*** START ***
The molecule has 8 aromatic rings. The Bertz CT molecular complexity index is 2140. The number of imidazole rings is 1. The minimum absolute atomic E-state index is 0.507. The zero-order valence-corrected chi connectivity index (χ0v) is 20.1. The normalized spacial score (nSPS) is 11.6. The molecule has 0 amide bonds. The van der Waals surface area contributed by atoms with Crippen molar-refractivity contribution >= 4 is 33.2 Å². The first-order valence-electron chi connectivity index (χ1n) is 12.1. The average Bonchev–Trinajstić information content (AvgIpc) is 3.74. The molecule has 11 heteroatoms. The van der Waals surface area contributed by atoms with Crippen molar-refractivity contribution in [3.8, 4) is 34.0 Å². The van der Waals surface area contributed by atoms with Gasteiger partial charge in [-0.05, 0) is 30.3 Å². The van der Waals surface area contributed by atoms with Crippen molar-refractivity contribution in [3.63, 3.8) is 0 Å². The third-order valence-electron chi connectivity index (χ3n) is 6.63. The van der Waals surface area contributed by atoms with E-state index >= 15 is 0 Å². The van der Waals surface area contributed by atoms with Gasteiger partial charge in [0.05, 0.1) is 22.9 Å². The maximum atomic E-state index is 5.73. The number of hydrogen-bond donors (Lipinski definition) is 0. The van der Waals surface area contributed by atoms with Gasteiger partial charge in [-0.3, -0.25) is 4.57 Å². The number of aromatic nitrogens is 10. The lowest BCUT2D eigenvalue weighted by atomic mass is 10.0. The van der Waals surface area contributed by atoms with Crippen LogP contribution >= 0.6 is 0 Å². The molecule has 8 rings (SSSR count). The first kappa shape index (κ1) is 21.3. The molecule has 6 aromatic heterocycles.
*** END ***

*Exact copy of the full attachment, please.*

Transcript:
The molecule has 8 aromatic rings. The Bertz CT molecular complexity index is 2140. The number of imidazole rings is 1. The minimum absolute atomic E-state index is 0.507. The zero-order valence-corrected chi connectivity index (χ0v) is 20.1. The normalized spacial score (nSPS) is 11.6. The molecule has 0 amide bonds. The van der Waals surface area contributed by atoms with Crippen molar-refractivity contribution >= 4 is 33.2 Å². The first-order valence-electron chi connectivity index (χ1n) is 12.1. The average Bonchev–Trinajstić information content (AvgIpc) is 3.74. The molecule has 11 heteroatoms. The van der Waals surface area contributed by atoms with Crippen molar-refractivity contribution in [3.8, 4) is 34.0 Å². The van der Waals surface area contributed by atoms with Gasteiger partial charge in [-0.05, 0) is 30.3 Å². The van der Waals surface area contributed by atoms with Crippen molar-refractivity contribution in [3.63, 3.8) is 0 Å². The third-order valence-electron chi connectivity index (χ3n) is 6.63. The van der Waals surface area contributed by atoms with E-state index >= 15 is 0 Å². The van der Waals surface area contributed by atoms with Gasteiger partial charge in [0.05, 0.1) is 22.9 Å². The maximum atomic E-state index is 5.73. The number of hydrogen-bond donors (Lipinski definition) is 0. The van der Waals surface area contributed by atoms with Gasteiger partial charge in [-0.3, -0.25) is 4.57 Å². The number of aromatic nitrogens is 10. The lowest BCUT2D eigenvalue weighted by atomic mass is 10.0. The van der Waals surface area contributed by atoms with Crippen LogP contribution >= 0.6 is 0 Å². The molecule has 8 rings (SSSR count). The first kappa shape index (κ1) is 21.3. The molecule has 6 aromatic heterocycles.